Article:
When you came to BU, the dominant varsity sport was hockey. What impact did that have on your early sportswriting career?

I’ve always been a huge hockey fan and was even a pretty big college hockey fan as a kid. So when I got there, the BU team only fed that. BU was a hockey school, and Boston was a hockey town. I loved that. It was something that I definitely appreciated and followed closely. There were some great players and great teams during my time there. My junior year, for example, our first line was Keith Tkachuk (CAS’96), Shawn McEachern (SMG’92), and Tony Amonte (CAS’93). Pretty good.

You started at the Herald as an intern sophomore year. How different was sports coverage back then?

Massively different. Again, this was preinternet. So there was no blogging, no tweeting, and no posting online. Back then, you got a story at 3 in the afternoon, and your readers didn’t find out about it until the paper came out the next morning. Also, covering local teams was far more adversarial back then. Now it feels like beat reporters work in step with the teams. Back then, the mind-set felt far more critical.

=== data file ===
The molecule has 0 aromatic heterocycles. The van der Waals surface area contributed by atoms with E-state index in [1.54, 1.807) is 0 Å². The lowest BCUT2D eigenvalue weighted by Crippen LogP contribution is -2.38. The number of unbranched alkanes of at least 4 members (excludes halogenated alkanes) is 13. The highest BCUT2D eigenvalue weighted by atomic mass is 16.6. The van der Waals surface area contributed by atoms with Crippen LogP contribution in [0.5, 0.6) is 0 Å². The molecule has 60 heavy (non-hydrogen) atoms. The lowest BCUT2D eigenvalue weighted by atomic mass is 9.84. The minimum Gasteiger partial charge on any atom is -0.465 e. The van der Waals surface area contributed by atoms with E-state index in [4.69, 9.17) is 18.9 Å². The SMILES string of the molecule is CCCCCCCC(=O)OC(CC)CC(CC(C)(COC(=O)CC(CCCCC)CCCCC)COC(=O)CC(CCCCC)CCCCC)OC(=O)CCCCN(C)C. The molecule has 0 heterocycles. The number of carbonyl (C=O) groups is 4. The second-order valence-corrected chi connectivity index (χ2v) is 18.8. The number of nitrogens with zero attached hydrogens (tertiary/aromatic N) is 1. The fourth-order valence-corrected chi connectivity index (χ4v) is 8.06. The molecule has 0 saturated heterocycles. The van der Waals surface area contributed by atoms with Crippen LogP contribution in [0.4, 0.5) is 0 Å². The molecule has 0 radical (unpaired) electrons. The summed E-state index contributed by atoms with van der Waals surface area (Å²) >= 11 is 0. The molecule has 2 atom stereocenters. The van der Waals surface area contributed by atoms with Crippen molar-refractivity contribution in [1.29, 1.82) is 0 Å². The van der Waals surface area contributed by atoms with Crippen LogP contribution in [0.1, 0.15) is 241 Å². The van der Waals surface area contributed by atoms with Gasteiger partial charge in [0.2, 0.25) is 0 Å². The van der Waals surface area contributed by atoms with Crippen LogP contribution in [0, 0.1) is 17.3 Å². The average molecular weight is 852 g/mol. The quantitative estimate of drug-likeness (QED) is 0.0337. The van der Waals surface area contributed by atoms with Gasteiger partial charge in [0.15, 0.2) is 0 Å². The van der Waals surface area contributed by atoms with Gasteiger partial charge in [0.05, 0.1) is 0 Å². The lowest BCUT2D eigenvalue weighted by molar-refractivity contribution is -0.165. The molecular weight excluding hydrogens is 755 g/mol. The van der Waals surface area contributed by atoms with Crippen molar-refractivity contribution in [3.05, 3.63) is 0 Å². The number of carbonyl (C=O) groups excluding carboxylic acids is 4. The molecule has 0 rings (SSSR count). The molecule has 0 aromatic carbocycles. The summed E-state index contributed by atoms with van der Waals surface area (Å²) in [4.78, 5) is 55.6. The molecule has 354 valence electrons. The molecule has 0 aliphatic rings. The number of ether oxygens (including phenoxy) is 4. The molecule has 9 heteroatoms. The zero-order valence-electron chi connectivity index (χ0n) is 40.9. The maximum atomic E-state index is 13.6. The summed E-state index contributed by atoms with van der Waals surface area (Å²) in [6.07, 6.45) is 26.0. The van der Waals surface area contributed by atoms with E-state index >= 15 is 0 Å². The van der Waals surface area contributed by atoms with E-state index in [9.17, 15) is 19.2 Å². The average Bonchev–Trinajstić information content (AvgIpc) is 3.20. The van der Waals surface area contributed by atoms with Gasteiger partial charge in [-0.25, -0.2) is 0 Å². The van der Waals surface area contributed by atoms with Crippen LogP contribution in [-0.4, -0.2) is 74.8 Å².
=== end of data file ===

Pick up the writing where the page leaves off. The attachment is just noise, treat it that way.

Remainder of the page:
Mike Felger, Felger and Massarotti, The Sports Hub, Boston Sports Radio 98.5

Felger is now cohost of the successful sports talk radio show Felger and Massarotti, which was recently named the sixth highest rated sports talk show by Talkers magazine.

How did you make the transition from Herald intern to Bruins beat reporter?

The old-fashioned way: by working hard and grinding it out. The first day of sophomore year in 1989 I was in a journalism class and the professor, Norman Moyes, went around the room asking us what we wanted to do in journalism. When he got to me, I said, “Sportswriter, sportscaster, something like that.” He walked over to my desk and wrote down a number and told me to call it, telling me it was the number for the Herald high school sports desk. He said they had internships and that I should mention his name. I called that afternoon, and a few days later went down for an interview. I got the internship, started work the next week, and ended up working there for 19 years.

I went from answering phones to typing in box scores and horse racing results to covering high school then college games to covering the Boston Revolution, the Bruins, the Patriots. The progression from answering phones as an intern to covering my first beat full-time took about eight years.

You’ve covered it all when it comes to pro sports in Boston. What was your favorite experience?